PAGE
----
Lane Fisher Goes Searching for Tomorrow’s Franchisees

Searching for Tomorrow’s Franchisees
Franchise sales strategies today are more sophisticated and varied than ever before–as are the prospective franchisees they target.

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By Lane Fisher and Cheryl L. Mullin

In the past, franchisors relied principally on direct mail solicitation, classified advertising, and national and regional trade shows to generate franchise sales leads. Prospective franchise candidates would then meet with the franchisor’s in-house sales people or franchise brokers to discuss the business opportunity.

Not so long ago, many prospects were the victims of corporate downsizing who were involuntarily pushed into the market for business opportunities and alternative employment. Today’s prospects often are more educated and have access to more capital and better professional advice. Franchise investments are scrutinized and evaluated against comparable business opportunities, competing alternative employment options and robust returns in capital markets. In order to survive into the next millennium, franchisors must find new ways to reach and attract qualified candidates.

Today’s franchisors seek to capitalize on customer loyalty by marketing their franchises to retail customers at the check-out counter and electronically through Internet sales. Franchisors also get leads through referral sources and by presenting their franchise opportunities at private trade shows and franchise information seminars. These programs feature a limited number of business opportunities in a low-pressure, comfortable atmosphere, with more intense follow up on site during the days immediately following the event.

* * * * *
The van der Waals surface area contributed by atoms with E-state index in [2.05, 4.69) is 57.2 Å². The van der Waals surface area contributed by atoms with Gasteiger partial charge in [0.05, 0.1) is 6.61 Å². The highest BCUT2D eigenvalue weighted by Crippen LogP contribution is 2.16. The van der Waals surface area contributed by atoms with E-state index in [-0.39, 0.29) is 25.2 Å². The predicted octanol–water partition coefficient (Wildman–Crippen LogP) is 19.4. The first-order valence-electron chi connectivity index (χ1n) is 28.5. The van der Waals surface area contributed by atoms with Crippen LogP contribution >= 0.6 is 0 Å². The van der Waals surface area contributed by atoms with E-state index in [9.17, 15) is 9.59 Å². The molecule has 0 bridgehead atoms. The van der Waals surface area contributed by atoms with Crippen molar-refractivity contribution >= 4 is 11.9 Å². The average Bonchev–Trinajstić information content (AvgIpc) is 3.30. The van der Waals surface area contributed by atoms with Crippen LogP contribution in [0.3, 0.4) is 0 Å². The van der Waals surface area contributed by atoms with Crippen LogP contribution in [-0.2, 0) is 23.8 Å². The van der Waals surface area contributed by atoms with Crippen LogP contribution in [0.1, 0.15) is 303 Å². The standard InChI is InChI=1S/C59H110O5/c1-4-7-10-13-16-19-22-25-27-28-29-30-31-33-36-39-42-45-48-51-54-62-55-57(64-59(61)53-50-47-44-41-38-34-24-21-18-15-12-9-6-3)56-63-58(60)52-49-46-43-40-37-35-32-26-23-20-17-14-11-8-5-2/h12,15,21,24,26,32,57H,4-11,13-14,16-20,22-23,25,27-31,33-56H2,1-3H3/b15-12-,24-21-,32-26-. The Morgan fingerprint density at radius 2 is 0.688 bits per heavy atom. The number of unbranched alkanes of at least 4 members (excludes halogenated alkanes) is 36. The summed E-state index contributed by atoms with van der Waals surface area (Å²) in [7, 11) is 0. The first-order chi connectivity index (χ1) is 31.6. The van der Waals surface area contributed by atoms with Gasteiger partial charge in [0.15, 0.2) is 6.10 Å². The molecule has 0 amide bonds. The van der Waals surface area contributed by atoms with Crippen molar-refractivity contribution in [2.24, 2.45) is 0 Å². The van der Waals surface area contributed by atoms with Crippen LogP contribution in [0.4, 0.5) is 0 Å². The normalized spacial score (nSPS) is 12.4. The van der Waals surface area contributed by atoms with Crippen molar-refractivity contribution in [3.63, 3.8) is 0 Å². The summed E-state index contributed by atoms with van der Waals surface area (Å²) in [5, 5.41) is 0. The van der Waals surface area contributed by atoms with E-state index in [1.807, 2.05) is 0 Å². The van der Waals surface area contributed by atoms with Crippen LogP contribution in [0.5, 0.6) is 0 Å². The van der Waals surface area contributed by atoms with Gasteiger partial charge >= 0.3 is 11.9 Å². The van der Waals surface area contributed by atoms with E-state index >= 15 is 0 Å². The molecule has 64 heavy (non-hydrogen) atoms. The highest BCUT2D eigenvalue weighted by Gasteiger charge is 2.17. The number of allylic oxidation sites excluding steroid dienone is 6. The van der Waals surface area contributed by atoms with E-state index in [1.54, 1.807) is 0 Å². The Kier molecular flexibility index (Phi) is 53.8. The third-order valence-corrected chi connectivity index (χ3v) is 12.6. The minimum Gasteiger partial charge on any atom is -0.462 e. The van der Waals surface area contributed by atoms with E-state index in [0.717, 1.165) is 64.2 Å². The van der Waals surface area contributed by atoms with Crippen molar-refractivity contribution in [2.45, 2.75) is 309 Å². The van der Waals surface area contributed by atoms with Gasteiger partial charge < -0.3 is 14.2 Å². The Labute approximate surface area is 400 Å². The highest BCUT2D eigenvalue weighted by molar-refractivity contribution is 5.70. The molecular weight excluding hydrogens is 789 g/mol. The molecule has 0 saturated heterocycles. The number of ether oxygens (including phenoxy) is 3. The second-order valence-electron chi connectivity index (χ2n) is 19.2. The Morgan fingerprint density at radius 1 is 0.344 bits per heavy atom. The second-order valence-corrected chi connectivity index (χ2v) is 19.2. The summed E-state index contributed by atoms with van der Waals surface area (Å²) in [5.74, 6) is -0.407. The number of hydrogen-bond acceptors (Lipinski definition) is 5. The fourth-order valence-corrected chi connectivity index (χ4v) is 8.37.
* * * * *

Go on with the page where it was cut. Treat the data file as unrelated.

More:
In-Store Solicitation and Internet Sales

Some franchisors target retail customers as potential franchise candidates. For example, GNC Franchising, Inc., the largest specialty retailer of vitamins, herbs, food supplements and other health management items in the United States, attracts most of its leads through in-store solicitation and through Web site advertising. According to Senior Vice President and General Manager of Franchising Russ Cooper, nearly 100 percent of GNC’s franchisees were regular GNC customers and were genuinely interested in fitness, health, nutrition and diet before purchasing a GNC franchise.

Because operating a GNC store requires strong personal commitment and belief in the company’s products, GNC markets franchises primarily to single unit operators. It provides franchise information through brochures located at retail store cash register wraps and via its Web site, where it also markets GNC products. According to Cooper, franchise brochures generate approximately 1,000 inquiries per month, which typically result in a small percentage of franchise sales. GNC’s Web site, says Cooper, generates approximately 150 leads per month but results in two to three franchise sales, providing the most cost-efficient marketing method under a cost-per-award analysis.

Manhattan Bagel Company, Inc. also originates a large number of leads through its Web sites – Manhattan Bagel, New World Coffee and Willoughby’s Coffee (a coffee roaster purchased by New World). These sites offer franchise information and instruct prospects to submit their financial qualifications online to simplify and accelerate the qualification process and reduce the costs of mailing and printing.